XVII. The Acid Tincture. It has all the Virtues of the liquid Juice, and Essence, and is indeed a powerful thing against all Malign and Peltllentiai Fevers, for it actually destroys the malignity, and abates the heat of the Fever.. Outwardly applied, it is found of singular good use to take away defce-dations, or defilements of the Skin.

XVIII. The Saline Tincture. It is good for those who are troubled with the Itch, or have old Sores in their Legs, or other parts of their Bodies : it also takes away Tanning, Sun-burning, Scurf, Morphew, black and blew Spots, and other difcolorings and deformities of the Skin.

XIX. The Cataplasm. The Green Herb, with the Roots, being Bruised, and made into a Cataplasm, with a little Oil of Camomil, and pouder of Or-rice Roots and Zedoary, and applied hot to the Navel, it eales the Griping pains of the Belly and Bowels, as also the pains ot the Mother. And applied to the Left side takes away Stitches, and eases the pains of the Spleen. Applied also to Wo-mens Breaits, who have their C.ourfes in too great a measure, it stops them, and gives great relief to diiafteaions of the Mamillary parts.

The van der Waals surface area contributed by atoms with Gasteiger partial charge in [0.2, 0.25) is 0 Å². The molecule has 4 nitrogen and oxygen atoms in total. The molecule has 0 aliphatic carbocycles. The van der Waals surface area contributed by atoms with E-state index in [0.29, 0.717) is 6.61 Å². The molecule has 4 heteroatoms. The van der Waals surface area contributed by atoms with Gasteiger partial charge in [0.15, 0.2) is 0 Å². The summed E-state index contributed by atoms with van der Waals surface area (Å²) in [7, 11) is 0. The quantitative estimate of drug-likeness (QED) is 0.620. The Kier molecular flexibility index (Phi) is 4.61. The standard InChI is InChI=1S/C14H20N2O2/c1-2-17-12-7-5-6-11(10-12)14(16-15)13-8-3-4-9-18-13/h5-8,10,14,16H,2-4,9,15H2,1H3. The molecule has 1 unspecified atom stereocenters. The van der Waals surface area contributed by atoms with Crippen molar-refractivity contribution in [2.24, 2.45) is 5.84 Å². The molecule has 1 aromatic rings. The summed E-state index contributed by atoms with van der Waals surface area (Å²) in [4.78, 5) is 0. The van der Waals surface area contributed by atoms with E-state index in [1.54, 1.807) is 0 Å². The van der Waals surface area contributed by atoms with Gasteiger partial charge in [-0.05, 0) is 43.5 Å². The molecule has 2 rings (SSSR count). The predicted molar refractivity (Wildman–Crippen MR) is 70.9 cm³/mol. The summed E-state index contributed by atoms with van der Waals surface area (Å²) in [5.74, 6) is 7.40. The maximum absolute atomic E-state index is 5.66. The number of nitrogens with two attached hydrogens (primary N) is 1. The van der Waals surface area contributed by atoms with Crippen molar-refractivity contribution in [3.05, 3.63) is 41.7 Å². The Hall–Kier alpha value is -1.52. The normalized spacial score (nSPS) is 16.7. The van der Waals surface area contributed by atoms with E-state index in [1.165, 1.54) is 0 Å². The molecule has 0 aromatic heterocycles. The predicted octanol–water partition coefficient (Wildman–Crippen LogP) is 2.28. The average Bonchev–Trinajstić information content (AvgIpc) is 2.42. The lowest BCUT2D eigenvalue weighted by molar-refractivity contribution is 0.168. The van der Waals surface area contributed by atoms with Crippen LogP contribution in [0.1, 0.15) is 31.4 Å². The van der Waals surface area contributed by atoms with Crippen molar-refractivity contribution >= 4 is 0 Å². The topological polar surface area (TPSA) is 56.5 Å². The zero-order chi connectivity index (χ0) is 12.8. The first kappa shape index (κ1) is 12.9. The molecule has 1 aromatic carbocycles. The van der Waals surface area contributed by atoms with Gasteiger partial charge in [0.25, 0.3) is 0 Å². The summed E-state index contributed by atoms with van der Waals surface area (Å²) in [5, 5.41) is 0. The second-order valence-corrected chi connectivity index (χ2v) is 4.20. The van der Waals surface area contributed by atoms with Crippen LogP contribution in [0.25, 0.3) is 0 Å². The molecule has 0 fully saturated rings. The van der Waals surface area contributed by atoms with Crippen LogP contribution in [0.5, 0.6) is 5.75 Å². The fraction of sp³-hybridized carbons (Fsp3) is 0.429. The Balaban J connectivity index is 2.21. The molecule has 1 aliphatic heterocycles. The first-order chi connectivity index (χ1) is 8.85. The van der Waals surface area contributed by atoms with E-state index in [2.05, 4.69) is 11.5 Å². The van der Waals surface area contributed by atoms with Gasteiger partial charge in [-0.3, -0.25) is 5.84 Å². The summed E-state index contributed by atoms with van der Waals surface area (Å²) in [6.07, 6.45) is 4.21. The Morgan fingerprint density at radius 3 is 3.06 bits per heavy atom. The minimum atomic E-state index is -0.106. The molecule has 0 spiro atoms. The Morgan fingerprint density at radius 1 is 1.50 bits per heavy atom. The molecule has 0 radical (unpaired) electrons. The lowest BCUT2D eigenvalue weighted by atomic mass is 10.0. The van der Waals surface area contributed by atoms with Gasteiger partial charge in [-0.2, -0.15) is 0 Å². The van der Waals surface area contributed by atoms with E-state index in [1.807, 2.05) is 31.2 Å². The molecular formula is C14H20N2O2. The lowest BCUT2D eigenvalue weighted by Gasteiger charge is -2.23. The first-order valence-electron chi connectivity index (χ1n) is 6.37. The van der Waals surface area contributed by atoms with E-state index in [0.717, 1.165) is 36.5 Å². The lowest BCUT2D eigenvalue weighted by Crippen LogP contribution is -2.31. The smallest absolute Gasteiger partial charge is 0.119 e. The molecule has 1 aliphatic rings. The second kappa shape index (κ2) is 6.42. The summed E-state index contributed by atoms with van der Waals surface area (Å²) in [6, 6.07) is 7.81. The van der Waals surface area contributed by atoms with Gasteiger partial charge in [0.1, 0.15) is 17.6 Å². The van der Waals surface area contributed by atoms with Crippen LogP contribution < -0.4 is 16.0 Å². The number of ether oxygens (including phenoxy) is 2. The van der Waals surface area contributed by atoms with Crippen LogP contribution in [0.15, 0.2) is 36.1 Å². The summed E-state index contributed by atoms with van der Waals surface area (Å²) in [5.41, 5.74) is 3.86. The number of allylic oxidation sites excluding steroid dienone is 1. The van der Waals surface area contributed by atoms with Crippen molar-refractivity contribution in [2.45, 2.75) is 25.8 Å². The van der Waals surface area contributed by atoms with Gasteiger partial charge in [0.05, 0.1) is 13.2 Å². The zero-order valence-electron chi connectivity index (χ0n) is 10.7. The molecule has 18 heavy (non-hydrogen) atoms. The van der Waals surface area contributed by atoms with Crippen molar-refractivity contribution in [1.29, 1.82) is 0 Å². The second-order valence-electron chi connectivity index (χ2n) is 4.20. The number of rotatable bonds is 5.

XX. The Mixture. £ of the liquid Juice four ounces i Oil Olive one ounce : flowers of Sulphur an ounce and half: mix them. It cures the Itch, Morphew, Scurf or Dandiiff, fcald Heads, difcolorings of blows or Wounds, Tettars, Ring-worms, and other like difcompofures of the Skin, being anointed therewith, Morning and Evening, for some time.

Botanologia, or The English Herbal, was written by William Salmon, M.D., in 1710.